. is called the B-fundamental circuit of. Let be the matrix obtained from D by replacing each non-zero entry of D by 1. Then the columns of are precisely the incidence vectors of the sets. This matrix is called the B-fundamental-circuit incidence matrix of. Now let be a rank-r matroid and B be a basis for M. Let X be the B -fundamental-circuit incidence matrix of M. And let columns of X be labelled by. Then,. Thus the task of finding an F-representation for M can be viewed as being one of finding the specific elements of F that correspond to the non-zero elements of. We can see that most of the entries of D can be predetermined by the following Proposition 4.1. Before stating it, we shall require some preliminaries.

Let the rows of be indexed by and its columns by. Let denote the associated simple bipartite graph, that is, has vertex classes and and two vertices and are ad- jacent if and only if the entry in row and column of is 1. For example, if

then is

We have a nice way for representing matroid;

Proposition 4.1. Let the matrix be an F-representation for the matroid M. Let be a basis of the cycle matroid of. Then, where is the number of connected component of. Moreover, if is an ordered k-tuple of non-zero elements of F, then M has an F-representation that is equivalent to such that, for each i in, where the entry of corresponding to is ( [9] [10] ).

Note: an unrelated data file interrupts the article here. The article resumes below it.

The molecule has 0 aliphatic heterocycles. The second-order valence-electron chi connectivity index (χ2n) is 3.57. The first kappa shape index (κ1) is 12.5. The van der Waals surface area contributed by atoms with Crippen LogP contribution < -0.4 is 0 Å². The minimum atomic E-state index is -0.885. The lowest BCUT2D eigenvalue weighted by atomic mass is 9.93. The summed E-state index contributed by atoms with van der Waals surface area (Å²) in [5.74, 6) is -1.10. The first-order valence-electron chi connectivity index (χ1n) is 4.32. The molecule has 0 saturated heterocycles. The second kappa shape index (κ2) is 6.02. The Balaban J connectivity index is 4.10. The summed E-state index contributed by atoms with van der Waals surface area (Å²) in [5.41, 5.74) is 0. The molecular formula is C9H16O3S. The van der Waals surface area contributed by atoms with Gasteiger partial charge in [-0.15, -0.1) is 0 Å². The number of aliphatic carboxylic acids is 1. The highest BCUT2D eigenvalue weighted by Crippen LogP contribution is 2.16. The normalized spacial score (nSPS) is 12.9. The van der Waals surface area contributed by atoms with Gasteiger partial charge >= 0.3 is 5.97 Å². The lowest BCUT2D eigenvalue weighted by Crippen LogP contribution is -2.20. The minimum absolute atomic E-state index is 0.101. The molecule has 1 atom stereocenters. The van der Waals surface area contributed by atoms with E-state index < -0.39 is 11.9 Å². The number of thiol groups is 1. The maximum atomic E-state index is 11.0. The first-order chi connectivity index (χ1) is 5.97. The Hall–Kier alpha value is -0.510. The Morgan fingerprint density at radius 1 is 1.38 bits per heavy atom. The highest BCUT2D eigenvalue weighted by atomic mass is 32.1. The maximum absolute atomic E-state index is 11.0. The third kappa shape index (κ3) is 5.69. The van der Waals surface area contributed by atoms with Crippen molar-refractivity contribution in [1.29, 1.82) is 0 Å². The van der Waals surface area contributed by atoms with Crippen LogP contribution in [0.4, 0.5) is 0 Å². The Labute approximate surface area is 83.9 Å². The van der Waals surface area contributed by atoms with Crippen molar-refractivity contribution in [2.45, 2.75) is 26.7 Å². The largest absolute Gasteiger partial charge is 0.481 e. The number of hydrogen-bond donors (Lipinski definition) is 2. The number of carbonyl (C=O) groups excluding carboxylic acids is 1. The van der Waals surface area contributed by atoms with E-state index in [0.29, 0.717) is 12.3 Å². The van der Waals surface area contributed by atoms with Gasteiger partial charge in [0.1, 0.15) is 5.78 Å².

By the above proposition, we can find the fields on which given matroid is re- presentable.

Example 4.2. is the matroid whose geometric representation is the following Figure 4.

Let be a representation over of. Then

Thus, the associated simple bipartite graph is

and a basis of is

Therefore, is equivalent to the form of

Figure 4. Geometric representation of P_{6}.

, , ,

, ,.

We want to find the fields in which the negative equations satisfy. It is easy to see that the equations have no solution if is equal to or. In case of, let’s check if the equations have a common solution. There are three cases;

1).

If, then. Thus, and. Hence, we don’t have a solution.

2).

In this case, and. Thus, there are no solution.

3).

In this case, and. Thus we have no solution.

In, if, then and . Therefore we showed that is representable over F if and only if.

Example 4.3. If

is the matrix over F with, then it is easy to see that by Figure 3. Also, if is a matrix over F and, then

By taking a basis of, is equivalent to a matrix

Since. Also, because and ,. Thus.